Wednesday, 28 December 2016

Shape Expressions Community Group

The Shape Expressions W3c community group has been created two weeks ago.

The FAQ for W3c community groups says that it is an open forum, without fees, where Web developers and other stakeholders develop specifications, hold discussions, develop test suites, and connect with W3C’s international community of Web experts. They may produce Specifications; these are not standards-track documents but may become input to the standards process. For instance, a Community Group might gather to work on a new technical specification, or convene to have discussions about a tutorial for an existing specification.. In principle, they provide a more flexible structure than Working Groups and I hope the members attitude to be more open and constructive than in the Data Shapes Working group.

I had the pleasure to collaborate with Eric Prud'hommeaux, Harold Solbrig and Iovka Boneva in the last two years developing the ShEx language. We have had lots of improvised meetings through Skype and we had a face-to-face meeting in August 2015. For me it is the ideal of how a bunch of people can work together. With a very friendly attitude where anyone can participate and share ideas, and with one common goal, designing the best language for RDF Validation that we can.

On the contrary, I have to say that the attitude of some members of the Data Shapes Working Group were just the opposite, some people were not constructive at all, criticising any idea, closed to any new suggestion or trying to impose their already existing implementation. Most of the suggestions that were proposed by people related to ShEx were rejected. The working group was even unable to have a real face-to-face meeting, which I think would help to avoid some of the personal problems that appeared. In general, the WG became a place were new ideas were not wellcome and were people were afraid to participate (at least, that's how I felt).

So my hope is that the new Shape Expressions community group maintains the positive attitude and avoids the problems that the WG had. If it was possible I would recommend any member to read the No Asshole rule book and to keep the goal of designing the best RDF validation language that we can.

During the last weeks Gregg Kellogg has started a new ShEx implementation in Ruby. He has also contributed to a Json+LD ShEx representation which will also give ShEx an RDF serialization and he has also been detecting some errors in the test-suite and preparing ShEx implementation reports (by the way, I need to prepare the EARL report of my implementation).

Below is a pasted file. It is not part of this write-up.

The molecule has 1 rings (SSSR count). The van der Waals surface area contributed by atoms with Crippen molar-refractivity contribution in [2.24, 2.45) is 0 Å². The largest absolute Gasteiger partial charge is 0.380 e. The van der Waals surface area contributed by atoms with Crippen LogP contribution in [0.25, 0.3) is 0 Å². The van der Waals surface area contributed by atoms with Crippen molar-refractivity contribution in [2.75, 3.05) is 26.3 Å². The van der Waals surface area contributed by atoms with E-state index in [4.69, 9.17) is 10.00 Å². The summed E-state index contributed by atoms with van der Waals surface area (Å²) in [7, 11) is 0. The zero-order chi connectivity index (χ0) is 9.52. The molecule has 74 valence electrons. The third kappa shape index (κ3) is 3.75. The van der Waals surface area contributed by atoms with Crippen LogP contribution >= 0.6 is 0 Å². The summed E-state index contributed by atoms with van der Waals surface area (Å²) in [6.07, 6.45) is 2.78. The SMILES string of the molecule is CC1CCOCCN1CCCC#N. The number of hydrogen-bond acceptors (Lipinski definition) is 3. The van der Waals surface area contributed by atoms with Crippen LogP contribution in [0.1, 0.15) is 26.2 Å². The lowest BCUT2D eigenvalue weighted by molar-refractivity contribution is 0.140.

Monday, 6 June 2016

RDF Validation Tutorial

Last week, I gave a tutorial about RDF Validation at the 13th Extended Semantic Web Conference, in Crete, Greece.

During the tutorial, Eric Prod'hommeaux was also connected in a hangout so he could also give his point of view and remarks about what I was saying.

Although I think it would have been nice to have more time for a more practical session, I also think the format was ok and the people that attended it could get an overview of ShEx and SHACL, as well as a comparison between them.

The slides of the tutorial are here:

In most of the slides, I tried to include links to the examples working using some online demos: RDFShape or FancyShEx demo.

First post

This blog is intended to be my personal view on a RDF Validation and related technologies.

In particular, I expect to talk about Shape Expressions and SHACL.

I have been part of the Data Shapes Working Group, so I will probably talk a bit about it also, as well as about any related technology.

I have recently supported the creation of the W3c RDF and XML community group, so I may also write about RDF and XML interoperability.

In general, my goal is to talk about one of my research interests, which is how to increase data interoperability, so the Semantic Web, or Web of Data can became a Web of interoperable data.